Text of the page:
“Serial litigation” happens when multiple suits are brought within the same time span. For example, in California, the same two plaintiffs filed more than 811 lawsuits in the span of 5 years! Another example involves a NJ law firm that has filed 52 nearly identical lawsuits against companies operating in Colorado. These lawsuits – and the pursuit of legal fees – may draw away from the real need: fixing the accessibility barrier.
The name “drive-by” lawsuits have risen in popularity along with “click-by” lawsuits. Drive by suits involve an individual stopping by different businesses to see if there are any ADA violations. ADA testers visit different businesses to test accessibility, then file a lawsuit if they believe an accessibility issue exists. More recently, “click-by” suits have risen in popularity as well. They involve clicking on a website to check its compliance with ADA standards. In the digital media age, it is important for businesses to be ADA accessible online as more and more lawsuits involve incompliant websites without screen readers. These lawsuits highlight a real issue: many websites and businesses may not be fully accessible. However, serial litigation can take away from the viability of the lawsuits that are well-intentioned.
Prevention is key in regard to ADA lawsuits and to achieve greater accessibility for all. The best prevention for both large and small businesses is compliance with ADA standards and effective company policy.
Accessibility Consultant, Carl E. Peters, P.E., of Fords. New Jersey, says:
“While I have been able to help businesses come into compliance with the ADA after they have been sued, it would be much better to identify and correct ADA violations before a lawsuit is filed. In my experience, these serial litigators always were able to identify some deficiencies at the buildings and sites they targeted. Sometimes, the problems came from improper construction such as curb ramps which are too steep, have a lip at the bottom or have no level landing at the top. Others were related to deferred maintenance such as broken pavement and sidewalk or post construction modifications to items such as door hardware or toilet paper dispensers.”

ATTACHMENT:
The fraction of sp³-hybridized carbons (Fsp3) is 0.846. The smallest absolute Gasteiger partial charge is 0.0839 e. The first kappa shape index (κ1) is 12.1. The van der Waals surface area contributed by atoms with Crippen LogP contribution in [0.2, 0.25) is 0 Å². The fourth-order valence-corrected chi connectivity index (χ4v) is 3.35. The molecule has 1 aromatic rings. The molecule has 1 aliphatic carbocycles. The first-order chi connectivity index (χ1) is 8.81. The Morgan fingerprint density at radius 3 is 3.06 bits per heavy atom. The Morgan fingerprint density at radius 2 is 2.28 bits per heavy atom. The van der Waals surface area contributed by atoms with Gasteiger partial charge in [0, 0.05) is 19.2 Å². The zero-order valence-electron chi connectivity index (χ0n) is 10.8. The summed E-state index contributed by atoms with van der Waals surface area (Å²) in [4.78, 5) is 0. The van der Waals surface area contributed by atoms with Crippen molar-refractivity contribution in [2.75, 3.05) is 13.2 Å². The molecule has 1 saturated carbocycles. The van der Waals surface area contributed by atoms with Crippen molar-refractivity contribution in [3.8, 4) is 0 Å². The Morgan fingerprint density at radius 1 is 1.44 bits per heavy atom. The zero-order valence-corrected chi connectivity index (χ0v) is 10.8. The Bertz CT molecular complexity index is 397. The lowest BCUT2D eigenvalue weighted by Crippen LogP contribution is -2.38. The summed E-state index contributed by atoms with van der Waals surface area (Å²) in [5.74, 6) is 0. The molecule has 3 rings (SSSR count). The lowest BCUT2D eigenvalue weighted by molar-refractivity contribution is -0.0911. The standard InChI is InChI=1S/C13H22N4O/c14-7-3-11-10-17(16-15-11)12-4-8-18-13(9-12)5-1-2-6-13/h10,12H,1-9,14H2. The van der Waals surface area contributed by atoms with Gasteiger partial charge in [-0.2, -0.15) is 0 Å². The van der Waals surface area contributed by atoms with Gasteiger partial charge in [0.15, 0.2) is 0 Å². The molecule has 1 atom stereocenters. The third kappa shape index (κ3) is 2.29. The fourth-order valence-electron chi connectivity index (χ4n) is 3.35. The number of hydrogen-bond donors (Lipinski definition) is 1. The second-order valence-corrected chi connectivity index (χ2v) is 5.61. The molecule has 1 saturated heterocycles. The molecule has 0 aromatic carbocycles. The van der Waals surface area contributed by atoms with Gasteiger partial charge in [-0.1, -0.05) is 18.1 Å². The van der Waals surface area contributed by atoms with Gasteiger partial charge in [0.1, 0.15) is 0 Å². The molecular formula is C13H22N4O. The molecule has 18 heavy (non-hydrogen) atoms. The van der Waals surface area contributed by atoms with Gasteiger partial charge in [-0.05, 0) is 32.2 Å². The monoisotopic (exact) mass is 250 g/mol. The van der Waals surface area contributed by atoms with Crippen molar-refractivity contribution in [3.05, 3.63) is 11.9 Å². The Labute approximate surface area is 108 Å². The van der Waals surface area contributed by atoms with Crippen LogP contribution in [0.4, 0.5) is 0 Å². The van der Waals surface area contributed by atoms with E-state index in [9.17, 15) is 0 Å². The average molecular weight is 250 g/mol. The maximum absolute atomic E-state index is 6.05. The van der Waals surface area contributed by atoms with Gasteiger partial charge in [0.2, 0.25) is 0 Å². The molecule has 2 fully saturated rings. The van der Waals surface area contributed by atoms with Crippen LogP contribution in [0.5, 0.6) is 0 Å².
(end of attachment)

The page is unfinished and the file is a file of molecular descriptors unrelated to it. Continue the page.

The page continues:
An accessibility survey can enable a business owner or landlord to identify problems before they fall victim to an ADA lawsuit. Having in-house staff trained to identify ADA violations may be the best defense against this type of litigation. Mr. Peters may be reached by phone at: (732) 661-6897 or by e-mail: [email protected] if you have questions regarding the level of compliance at your facility.
Businesses should also look at the State of New Jersey’s Department of Human Services for requirements and the ADA website for the full list of the requirements. The most recent update to the regulations was March 2011 and included accessibility requirements such as for service animals, wheelchairs, and accessible seating.
Those living without a disability may not think twice about some of these requirements. But they can make a world of difference for those living with a disability. While there are serial litigants, lawsuits still remain a critical tool for people living with disabilities to achieve greater access.
Staff Writer Chakeema Cruickshank is currently a first year at Rutgers Law School Camden. Prior to Rutgers Law, she worked for United States Senator Robert Menendez doing constituent relations and outreach for education, environment, and technology.